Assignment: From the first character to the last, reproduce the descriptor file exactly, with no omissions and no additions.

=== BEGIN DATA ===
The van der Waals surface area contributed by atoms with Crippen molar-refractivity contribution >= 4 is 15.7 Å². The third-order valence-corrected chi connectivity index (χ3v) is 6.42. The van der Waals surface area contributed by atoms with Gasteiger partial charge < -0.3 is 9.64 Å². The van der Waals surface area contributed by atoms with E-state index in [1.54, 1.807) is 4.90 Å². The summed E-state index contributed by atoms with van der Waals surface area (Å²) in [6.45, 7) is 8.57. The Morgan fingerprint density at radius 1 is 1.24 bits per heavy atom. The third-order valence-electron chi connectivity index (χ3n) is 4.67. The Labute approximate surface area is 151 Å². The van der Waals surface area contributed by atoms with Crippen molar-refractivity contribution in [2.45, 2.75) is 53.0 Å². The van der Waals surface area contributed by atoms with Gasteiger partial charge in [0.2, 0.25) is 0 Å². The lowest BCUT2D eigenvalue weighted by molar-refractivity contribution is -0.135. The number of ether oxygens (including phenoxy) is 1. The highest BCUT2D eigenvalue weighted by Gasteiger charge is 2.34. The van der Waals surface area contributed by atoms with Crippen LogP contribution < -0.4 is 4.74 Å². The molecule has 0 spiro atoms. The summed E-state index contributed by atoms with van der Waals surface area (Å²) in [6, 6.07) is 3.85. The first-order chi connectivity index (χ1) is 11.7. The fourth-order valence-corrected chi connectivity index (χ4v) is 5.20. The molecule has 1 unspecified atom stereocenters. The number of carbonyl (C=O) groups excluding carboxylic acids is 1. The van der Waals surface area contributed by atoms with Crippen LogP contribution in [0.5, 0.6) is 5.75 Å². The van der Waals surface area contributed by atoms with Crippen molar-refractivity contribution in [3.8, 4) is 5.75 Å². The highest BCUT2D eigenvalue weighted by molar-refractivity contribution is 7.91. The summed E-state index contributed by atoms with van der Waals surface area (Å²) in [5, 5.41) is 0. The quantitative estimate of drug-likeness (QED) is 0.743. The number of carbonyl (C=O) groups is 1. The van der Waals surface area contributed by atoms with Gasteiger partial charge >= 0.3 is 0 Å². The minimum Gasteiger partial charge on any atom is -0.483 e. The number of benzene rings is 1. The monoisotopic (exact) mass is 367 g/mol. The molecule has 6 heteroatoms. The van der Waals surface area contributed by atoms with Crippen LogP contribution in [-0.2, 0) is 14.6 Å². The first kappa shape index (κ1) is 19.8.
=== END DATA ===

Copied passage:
The van der Waals surface area contributed by atoms with Crippen molar-refractivity contribution >= 4 is 15.7 Å². The third-order valence-corrected chi connectivity index (χ3v) is 6.42. The van der Waals surface area contributed by atoms with Gasteiger partial charge < -0.3 is 9.64 Å². The van der Waals surface area contributed by atoms with E-state index in [1.54, 1.807) is 4.90 Å². The summed E-state index contributed by atoms with van der Waals surface area (Å²) in [6.45, 7) is 8.57. The Morgan fingerprint density at radius 1 is 1.24 bits per heavy atom. The third-order valence-electron chi connectivity index (χ3n) is 4.67. The Labute approximate surface area is 151 Å². The van der Waals surface area contributed by atoms with Crippen molar-refractivity contribution in [2.45, 2.75) is 53.0 Å². The van der Waals surface area contributed by atoms with Gasteiger partial charge in [0.2, 0.25) is 0 Å². The lowest BCUT2D eigenvalue weighted by molar-refractivity contribution is -0.135. The number of ether oxygens (including phenoxy) is 1. The highest BCUT2D eigenvalue weighted by Gasteiger charge is 2.34. The van der Waals surface area contributed by atoms with Crippen LogP contribution < -0.4 is 4.74 Å². The molecule has 0 spiro atoms. The summed E-state index contributed by atoms with van der Waals surface area (Å²) in [6, 6.07) is 3.85. The first-order chi connectivity index (χ1) is 11.7. The fourth-order valence-corrected chi connectivity index (χ4v) is 5.20. The molecule has 1 unspecified atom stereocenters. The number of carbonyl (C=O) groups excluding carboxylic acids is 1. The van der Waals surface area contributed by atoms with Crippen LogP contribution in [0.5, 0.6) is 5.75 Å². The van der Waals surface area contributed by atoms with Crippen molar-refractivity contribution in [3.8, 4) is 5.75 Å². The highest BCUT2D eigenvalue weighted by molar-refractivity contribution is 7.91. The summed E-state index contributed by atoms with van der Waals surface area (Å²) in [5, 5.41) is 0. The quantitative estimate of drug-likeness (QED) is 0.743. The number of carbonyl (C=O) groups is 1. The van der Waals surface area contributed by atoms with Gasteiger partial charge >= 0.3 is 0 Å². The minimum Gasteiger partial charge on any atom is -0.483 e. The number of benzene rings is 1. The monoisotopic (exact) mass is 367 g/mol. The molecule has 6 heteroatoms. The van der Waals surface area contributed by atoms with Crippen LogP contribution in [-0.2, 0) is 14.6 Å². The first kappa shape index (κ1) is 19.8.